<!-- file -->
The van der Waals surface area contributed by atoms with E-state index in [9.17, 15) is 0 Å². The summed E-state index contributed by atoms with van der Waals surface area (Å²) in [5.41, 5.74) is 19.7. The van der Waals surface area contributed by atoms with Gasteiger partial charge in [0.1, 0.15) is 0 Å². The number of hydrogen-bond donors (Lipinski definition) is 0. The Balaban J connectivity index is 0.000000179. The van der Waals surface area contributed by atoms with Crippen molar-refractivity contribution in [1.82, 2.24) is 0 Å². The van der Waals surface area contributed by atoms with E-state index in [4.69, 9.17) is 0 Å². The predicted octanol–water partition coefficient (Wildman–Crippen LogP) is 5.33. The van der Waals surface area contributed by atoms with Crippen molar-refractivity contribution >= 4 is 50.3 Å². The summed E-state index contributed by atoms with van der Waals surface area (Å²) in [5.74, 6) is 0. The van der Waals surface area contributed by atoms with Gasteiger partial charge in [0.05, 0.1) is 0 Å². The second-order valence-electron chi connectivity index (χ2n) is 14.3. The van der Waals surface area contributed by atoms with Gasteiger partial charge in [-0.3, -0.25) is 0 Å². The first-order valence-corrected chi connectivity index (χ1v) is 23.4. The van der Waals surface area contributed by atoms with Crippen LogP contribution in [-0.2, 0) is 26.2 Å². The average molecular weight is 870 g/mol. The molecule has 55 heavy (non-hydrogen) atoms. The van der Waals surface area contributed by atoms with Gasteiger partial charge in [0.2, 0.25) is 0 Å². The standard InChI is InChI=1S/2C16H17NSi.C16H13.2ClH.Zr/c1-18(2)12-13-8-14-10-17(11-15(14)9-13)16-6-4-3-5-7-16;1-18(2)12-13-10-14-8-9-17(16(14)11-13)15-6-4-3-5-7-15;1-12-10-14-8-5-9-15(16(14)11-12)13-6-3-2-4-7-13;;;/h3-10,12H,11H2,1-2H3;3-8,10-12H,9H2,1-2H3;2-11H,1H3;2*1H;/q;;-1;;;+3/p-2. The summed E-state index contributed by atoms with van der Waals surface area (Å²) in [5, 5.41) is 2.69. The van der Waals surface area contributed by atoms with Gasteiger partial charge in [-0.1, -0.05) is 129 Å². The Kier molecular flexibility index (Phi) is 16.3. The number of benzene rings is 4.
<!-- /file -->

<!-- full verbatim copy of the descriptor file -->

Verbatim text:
The van der Waals surface area contributed by atoms with E-state index in [9.17, 15) is 0 Å². The summed E-state index contributed by atoms with van der Waals surface area (Å²) in [5.41, 5.74) is 19.7. The van der Waals surface area contributed by atoms with Gasteiger partial charge in [0.1, 0.15) is 0 Å². The number of hydrogen-bond donors (Lipinski definition) is 0. The Balaban J connectivity index is 0.000000179. The van der Waals surface area contributed by atoms with Crippen molar-refractivity contribution in [1.82, 2.24) is 0 Å². The van der Waals surface area contributed by atoms with E-state index in [4.69, 9.17) is 0 Å². The predicted octanol–water partition coefficient (Wildman–Crippen LogP) is 5.33. The van der Waals surface area contributed by atoms with Crippen molar-refractivity contribution >= 4 is 50.3 Å². The summed E-state index contributed by atoms with van der Waals surface area (Å²) in [5.74, 6) is 0. The van der Waals surface area contributed by atoms with Gasteiger partial charge in [0.05, 0.1) is 0 Å². The second-order valence-electron chi connectivity index (χ2n) is 14.3. The van der Waals surface area contributed by atoms with Gasteiger partial charge in [-0.3, -0.25) is 0 Å². The first-order valence-corrected chi connectivity index (χ1v) is 23.4. The van der Waals surface area contributed by atoms with Crippen LogP contribution in [-0.2, 0) is 26.2 Å². The average molecular weight is 870 g/mol. The molecule has 55 heavy (non-hydrogen) atoms. The van der Waals surface area contributed by atoms with Gasteiger partial charge in [0.2, 0.25) is 0 Å². The standard InChI is InChI=1S/2C16H17NSi.C16H13.2ClH.Zr/c1-18(2)12-13-8-14-10-17(11-15(14)9-13)16-6-4-3-5-7-16;1-18(2)12-13-10-14-8-9-17(16(14)11-13)15-6-4-3-5-7-15;1-12-10-14-8-5-9-15(16(14)11-12)13-6-3-2-4-7-13;;;/h3-10,12H,11H2,1-2H3;3-8,10-12H,9H2,1-2H3;2-11H,1H3;2*1H;/q;;-1;;;+3/p-2. The summed E-state index contributed by atoms with van der Waals surface area (Å²) in [5, 5.41) is 2.69. The van der Waals surface area contributed by atoms with Gasteiger partial charge in [-0.1, -0.05) is 129 Å². The Kier molecular flexibility index (Phi) is 16.3. The number of benzene rings is 4.